Jen and Gerard Have a Price on Their Heads in the Bounty Hunter
The Bounty Hunter is a flimsy vehicle for its romantic leads, Gerard Butler and Jennifer Aniston, cast here as an ex-copturned-bounty-hunter (is that where the title by Mark Burger comes from?) and his contributing columnist ex-wife, a hotshot newspaper reporter he’s hired to apprehend when she misses a court date because she’s working on a big story.
That, essentially, is the story of The Bounty Hunter, which seems to take for granted that audiences will find Butler and Aniston so photogenic (true) and irresistible (not necessarily) that they’ll flock to see it in droves.
Butler’s character is named Milo Boyd and Aniston’s is Nicole Hurley. They’re meant to be charming and kooky.
The two actors deserve better — but more importantly, so does the audience. This is stock screwball comedy, constructed entirely upon star power, yet it gives its stars precious little to work with.
In Sarah Thorp’s alarmingly slim screenplay, scenes build to individual punchlines (few of which are funny), but they never build to a cohesive, or even coherent, whole.
Helmer Andy Tennant, whose past credits include such high-concept, low-yield comedies as Sweet Home Alabama (2002), Hitch (2005) and Fool’s Gold (2007), who might not know what to do with a good screenplay if he read one — judging by that track record — directs with a leaden touch that only serves to showcase the thinness of the story.
In some scenes, Butler and Aniston are shown in such glaring individual close-ups that one wonders if the other was even on the same continent, much less the same room. That’s hardly conducive to successful screen comedy, and works against the intended chemistry.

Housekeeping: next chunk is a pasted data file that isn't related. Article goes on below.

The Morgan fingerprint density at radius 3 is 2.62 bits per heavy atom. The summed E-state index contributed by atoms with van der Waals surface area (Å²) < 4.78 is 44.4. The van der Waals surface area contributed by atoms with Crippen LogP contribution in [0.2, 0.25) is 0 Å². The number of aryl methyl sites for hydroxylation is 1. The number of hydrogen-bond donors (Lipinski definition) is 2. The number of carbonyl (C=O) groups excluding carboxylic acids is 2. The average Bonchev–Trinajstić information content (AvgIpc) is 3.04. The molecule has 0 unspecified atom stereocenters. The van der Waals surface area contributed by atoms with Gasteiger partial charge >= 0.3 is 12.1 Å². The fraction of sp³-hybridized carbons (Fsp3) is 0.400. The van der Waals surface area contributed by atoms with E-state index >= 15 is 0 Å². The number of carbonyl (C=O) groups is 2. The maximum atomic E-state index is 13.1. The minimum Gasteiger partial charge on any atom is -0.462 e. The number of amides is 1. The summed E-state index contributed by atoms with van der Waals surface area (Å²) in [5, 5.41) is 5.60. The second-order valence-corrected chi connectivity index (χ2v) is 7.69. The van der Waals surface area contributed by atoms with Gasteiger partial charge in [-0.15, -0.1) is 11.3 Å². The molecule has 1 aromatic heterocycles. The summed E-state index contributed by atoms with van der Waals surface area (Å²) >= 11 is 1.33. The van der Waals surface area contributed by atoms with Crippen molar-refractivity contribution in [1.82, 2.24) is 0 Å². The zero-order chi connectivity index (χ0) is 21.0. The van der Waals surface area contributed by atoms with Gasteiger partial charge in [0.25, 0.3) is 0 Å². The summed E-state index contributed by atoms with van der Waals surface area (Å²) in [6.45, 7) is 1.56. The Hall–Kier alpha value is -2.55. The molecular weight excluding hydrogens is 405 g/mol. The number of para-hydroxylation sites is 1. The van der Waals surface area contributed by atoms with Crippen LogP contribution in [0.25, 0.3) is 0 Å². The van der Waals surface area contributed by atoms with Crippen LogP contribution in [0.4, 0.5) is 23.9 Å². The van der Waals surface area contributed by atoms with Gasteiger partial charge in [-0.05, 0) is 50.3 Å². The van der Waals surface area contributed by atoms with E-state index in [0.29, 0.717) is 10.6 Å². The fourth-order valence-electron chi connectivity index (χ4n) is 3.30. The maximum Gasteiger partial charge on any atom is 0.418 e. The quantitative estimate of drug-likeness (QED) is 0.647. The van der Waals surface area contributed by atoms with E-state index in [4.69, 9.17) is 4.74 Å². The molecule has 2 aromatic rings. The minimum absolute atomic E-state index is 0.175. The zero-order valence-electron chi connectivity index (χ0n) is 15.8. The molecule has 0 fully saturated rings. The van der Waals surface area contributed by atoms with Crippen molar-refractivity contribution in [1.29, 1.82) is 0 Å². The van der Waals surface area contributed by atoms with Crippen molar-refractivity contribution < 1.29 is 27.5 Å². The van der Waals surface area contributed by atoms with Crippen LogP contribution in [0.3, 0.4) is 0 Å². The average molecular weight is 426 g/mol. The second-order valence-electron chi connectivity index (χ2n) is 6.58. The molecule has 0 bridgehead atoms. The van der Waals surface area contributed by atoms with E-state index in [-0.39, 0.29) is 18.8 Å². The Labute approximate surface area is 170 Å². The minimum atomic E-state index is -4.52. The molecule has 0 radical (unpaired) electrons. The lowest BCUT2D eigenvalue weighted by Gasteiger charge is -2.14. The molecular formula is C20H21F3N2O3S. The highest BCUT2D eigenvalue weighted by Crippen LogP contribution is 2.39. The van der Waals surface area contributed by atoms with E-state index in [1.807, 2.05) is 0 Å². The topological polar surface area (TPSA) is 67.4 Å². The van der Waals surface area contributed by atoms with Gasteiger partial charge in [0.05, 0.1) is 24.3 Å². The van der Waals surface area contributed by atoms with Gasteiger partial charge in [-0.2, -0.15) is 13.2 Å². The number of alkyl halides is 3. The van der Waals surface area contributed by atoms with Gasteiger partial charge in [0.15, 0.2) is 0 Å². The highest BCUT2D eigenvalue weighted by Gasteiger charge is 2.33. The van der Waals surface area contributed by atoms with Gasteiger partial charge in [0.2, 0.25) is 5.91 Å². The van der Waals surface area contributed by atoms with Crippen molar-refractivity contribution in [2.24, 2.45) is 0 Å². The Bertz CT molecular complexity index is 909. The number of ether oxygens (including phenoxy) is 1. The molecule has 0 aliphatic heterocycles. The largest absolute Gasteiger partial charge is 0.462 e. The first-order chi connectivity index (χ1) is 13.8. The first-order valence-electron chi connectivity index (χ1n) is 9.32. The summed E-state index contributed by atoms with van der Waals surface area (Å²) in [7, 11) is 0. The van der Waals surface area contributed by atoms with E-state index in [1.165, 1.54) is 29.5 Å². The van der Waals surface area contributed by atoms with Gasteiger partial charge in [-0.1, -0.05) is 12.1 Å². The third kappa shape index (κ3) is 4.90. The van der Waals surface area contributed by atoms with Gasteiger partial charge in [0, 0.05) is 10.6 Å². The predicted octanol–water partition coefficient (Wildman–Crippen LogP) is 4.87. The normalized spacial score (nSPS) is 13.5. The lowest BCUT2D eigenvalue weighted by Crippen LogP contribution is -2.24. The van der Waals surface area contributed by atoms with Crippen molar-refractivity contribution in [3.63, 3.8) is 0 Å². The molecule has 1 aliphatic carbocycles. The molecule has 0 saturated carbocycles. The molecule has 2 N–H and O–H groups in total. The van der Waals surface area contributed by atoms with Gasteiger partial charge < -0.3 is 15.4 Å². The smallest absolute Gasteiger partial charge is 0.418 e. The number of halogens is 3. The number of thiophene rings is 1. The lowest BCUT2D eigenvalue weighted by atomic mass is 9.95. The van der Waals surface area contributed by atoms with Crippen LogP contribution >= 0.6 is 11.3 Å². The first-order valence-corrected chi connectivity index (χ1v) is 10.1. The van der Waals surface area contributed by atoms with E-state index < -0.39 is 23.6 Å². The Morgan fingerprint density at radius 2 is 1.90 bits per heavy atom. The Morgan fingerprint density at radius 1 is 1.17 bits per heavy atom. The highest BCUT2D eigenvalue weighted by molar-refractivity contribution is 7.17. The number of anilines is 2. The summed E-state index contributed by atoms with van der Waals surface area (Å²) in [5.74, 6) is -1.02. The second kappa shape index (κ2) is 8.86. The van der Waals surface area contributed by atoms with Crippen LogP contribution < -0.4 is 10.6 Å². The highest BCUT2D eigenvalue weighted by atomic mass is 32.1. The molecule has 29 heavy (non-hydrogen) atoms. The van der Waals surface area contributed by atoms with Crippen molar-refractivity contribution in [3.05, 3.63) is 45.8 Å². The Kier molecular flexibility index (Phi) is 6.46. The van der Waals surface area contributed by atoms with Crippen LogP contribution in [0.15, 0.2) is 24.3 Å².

Both Aniston and Butler are personable, but their work here is unremarkable, and there’s little onscreen rapport between them. Their characters could be complete strangers as opposed to bickering exes, and it wouldn’t have made the slightest difference.
When they argue about their past, it never seems remotely credible.
Of the supporting cast, only Christine Baranski (as Nicole’s mother) makes much of an impression, primarily because she’s Christine Baranski. It has nothing to do with the role she’s playing. Jason Sudeikis is annoying in an annoying role, that of fellow reporter Stewart, who has deluded himself into thinking that he and Nicole have a relationship. As you might expect, the character of Stewart is subjected to all sorts of humiliation throughout the film. It isn’t pretty and, worse, it isn’t funny.
Among the film’s few surprises is that, despite all the running around in high heels, Nicole never breaks one. Nor, despite that running around and the repeated attempts on their lives— usually by Peter Greene, cast as a steely but inept killer — do Nicole or Milo break a sweat. They seem unduly, if blithely, unconcerned.
There is absolutely no urgency to the proceedings. Although Nicole is working on a Big Story and Milo can score a Big Payday when he brings her in, there’s no pressure for them to get where they’re going.
A throwaway line about Milo being an inveterate gambler necessitates a detour to the tables at Atlantic City. And, considering she’s supposed to be a crusading reporter, Nicole rarely seems concerned by such trivial matters as deadlines. (If you think newspapers are growing rare, even rarer is the film that gets the milieu with even remote accuracy or credibility.)
The Bounty Hunter seems to exist in some sort of Hollywood netherworld where the most important thing is the open ing-weekend gross. There’s nothing wrong with a little fluff from time to time, but when it’s as stale and bland as this, it gives fluff a bad name.
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